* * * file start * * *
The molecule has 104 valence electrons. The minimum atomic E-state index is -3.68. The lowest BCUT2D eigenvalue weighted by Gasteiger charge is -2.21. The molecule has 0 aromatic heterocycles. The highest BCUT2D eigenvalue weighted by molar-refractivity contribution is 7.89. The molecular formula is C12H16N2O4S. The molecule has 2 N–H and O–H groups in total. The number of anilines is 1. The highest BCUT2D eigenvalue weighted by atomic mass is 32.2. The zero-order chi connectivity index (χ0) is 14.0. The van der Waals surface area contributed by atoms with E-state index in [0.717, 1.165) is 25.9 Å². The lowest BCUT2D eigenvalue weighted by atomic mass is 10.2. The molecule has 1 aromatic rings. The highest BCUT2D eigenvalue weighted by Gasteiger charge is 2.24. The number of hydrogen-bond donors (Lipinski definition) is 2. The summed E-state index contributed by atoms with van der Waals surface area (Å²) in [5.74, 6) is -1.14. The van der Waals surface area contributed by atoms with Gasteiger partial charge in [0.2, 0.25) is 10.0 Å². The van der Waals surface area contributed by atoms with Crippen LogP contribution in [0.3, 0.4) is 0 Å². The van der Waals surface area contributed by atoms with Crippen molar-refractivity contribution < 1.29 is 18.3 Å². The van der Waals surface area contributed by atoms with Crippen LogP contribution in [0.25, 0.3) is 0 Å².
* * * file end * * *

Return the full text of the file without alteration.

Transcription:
The molecule has 104 valence electrons. The minimum atomic E-state index is -3.68. The lowest BCUT2D eigenvalue weighted by Gasteiger charge is -2.21. The molecule has 0 aromatic heterocycles. The highest BCUT2D eigenvalue weighted by molar-refractivity contribution is 7.89. The molecular formula is C12H16N2O4S. The molecule has 2 N–H and O–H groups in total. The number of anilines is 1. The highest BCUT2D eigenvalue weighted by atomic mass is 32.2. The zero-order chi connectivity index (χ0) is 14.0. The van der Waals surface area contributed by atoms with E-state index in [0.717, 1.165) is 25.9 Å². The lowest BCUT2D eigenvalue weighted by atomic mass is 10.2. The molecule has 1 aromatic rings. The highest BCUT2D eigenvalue weighted by Gasteiger charge is 2.24. The number of hydrogen-bond donors (Lipinski definition) is 2. The summed E-state index contributed by atoms with van der Waals surface area (Å²) in [5.74, 6) is -1.14. The van der Waals surface area contributed by atoms with Gasteiger partial charge in [0.2, 0.25) is 10.0 Å². The van der Waals surface area contributed by atoms with Crippen LogP contribution in [0.3, 0.4) is 0 Å². The van der Waals surface area contributed by atoms with Crippen molar-refractivity contribution < 1.29 is 18.3 Å². The van der Waals surface area contributed by atoms with Crippen LogP contribution in [0.25, 0.3) is 0 Å².